When WHO and UNICEF raised the alarm about the water, sanitation and hygiene (WASH) conditions in health care facilities back in 2015, it became glaringly apparent that the situation was dire. The problem was that no one knew exactly how dire. The existing data provided only a glimpse into the extent of the issue. Where exactly were the facilities without running water located? Was the biggest concern water quantity or availability? How many health centers had nonfunctional toilets? Without adequate information, those seeking to address this neglected crisis would not have an accurate understanding of the situation – and resources would be wasted in the process.
In the years since, as countries and their partners have started to take action, assessing the availability and quality of WASH services is often the first step in an action plan. Yet, these assessments more often than not are completed using a piecemeal approach, with various organizations conducting facility assessments and limited coordination or ability to share data. When larger datasets are compiled, there is often insufficient bandwidth or expertise to do more than basic analyses, leaving key questions – like how to best allocate resources – unanswered. So, while our collective understanding of the situation is improving globally, actionable data for decision-makers within countries remains a challenge.
To address this gap, Global Water Challenge is developing the WASH Health Facility Data Exchange (WHdx), in partnership with Millennium Water Alliance (MWA) and with funding from the Conrad N. Hilton Foundation. This data exchange will offer a centralized data platform where health and WASH partners can routinely share and access data on WASH in healthcare facilities. The WHdx Decision-Support Tools will provide users with robust data visualization and analytics. WHdx will build on the lessons learned from the Water Point Data Exchange (WPdx) platform.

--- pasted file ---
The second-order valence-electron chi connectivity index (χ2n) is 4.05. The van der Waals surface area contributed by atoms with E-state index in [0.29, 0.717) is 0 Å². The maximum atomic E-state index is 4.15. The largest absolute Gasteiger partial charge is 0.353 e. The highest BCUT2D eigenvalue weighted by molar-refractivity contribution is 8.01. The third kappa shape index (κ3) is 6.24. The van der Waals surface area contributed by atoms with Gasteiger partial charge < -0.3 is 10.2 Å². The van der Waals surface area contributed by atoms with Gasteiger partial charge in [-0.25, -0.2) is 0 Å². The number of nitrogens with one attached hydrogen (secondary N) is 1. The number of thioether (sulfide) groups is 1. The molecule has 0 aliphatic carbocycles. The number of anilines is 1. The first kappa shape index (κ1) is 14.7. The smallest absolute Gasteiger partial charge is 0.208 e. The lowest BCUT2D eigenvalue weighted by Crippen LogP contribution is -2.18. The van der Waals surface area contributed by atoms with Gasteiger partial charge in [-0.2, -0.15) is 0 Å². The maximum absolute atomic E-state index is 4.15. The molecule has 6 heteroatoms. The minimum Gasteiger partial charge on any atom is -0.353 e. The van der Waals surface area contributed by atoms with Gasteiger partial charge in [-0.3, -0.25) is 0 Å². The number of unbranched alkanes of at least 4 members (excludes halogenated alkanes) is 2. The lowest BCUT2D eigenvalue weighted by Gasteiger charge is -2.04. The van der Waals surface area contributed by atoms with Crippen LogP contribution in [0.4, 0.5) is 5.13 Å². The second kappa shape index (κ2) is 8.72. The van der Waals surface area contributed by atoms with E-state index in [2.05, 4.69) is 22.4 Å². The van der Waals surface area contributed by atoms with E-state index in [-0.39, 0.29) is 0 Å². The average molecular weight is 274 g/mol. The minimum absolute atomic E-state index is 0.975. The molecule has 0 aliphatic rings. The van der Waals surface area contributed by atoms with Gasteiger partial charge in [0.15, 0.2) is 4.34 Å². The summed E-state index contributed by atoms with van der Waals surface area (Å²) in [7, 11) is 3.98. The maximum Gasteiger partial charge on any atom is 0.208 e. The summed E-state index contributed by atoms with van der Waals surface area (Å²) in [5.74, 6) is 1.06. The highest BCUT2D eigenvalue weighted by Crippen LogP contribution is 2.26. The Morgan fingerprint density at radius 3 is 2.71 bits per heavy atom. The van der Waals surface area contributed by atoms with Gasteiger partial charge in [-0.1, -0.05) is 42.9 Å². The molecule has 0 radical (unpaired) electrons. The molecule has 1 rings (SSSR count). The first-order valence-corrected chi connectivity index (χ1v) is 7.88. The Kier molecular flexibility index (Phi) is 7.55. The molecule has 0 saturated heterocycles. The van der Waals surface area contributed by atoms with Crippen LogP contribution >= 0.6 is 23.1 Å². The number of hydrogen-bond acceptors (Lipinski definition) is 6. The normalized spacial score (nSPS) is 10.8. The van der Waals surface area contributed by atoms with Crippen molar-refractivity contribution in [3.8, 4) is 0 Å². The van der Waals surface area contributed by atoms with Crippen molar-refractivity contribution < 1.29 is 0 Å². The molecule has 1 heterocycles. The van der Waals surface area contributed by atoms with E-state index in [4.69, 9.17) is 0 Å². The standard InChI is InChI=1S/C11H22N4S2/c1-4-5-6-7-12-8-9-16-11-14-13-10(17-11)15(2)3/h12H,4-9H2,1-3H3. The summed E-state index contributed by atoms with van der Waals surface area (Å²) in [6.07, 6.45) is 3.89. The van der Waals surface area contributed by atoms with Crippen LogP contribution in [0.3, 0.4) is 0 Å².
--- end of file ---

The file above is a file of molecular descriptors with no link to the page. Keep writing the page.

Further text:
The WHdx Working Group, comprised of WASH in healthcare facilities experts, has guided the development process. Together they reviewed existing indicators from monitoring tools like WASH FIT and the JMP, as well as organization-specific tools, and identified those which were regularly collected, actionable, and scalable in order to create the WHdx data standard. The standard is now open for public comment through November 11, 2022.
Ultimately, WHdx will offer users a harmonized WASH in healthcare facilities dataset that can be analyzed by JMP service ladder and key WASH FIT indicators, with granularity allowing for insights at the district- and facility-levels. The decision-making tools will provide estimates, recommendations, benchmarking, and impact evaluation to guide policymaking and investments. By better utilizing the data being collected, it is possible to generate greater operational efficiency and return on investment.
If you are interested in learning more and/or sharing data with the platform, please reach out to firstname.lastname@example.org.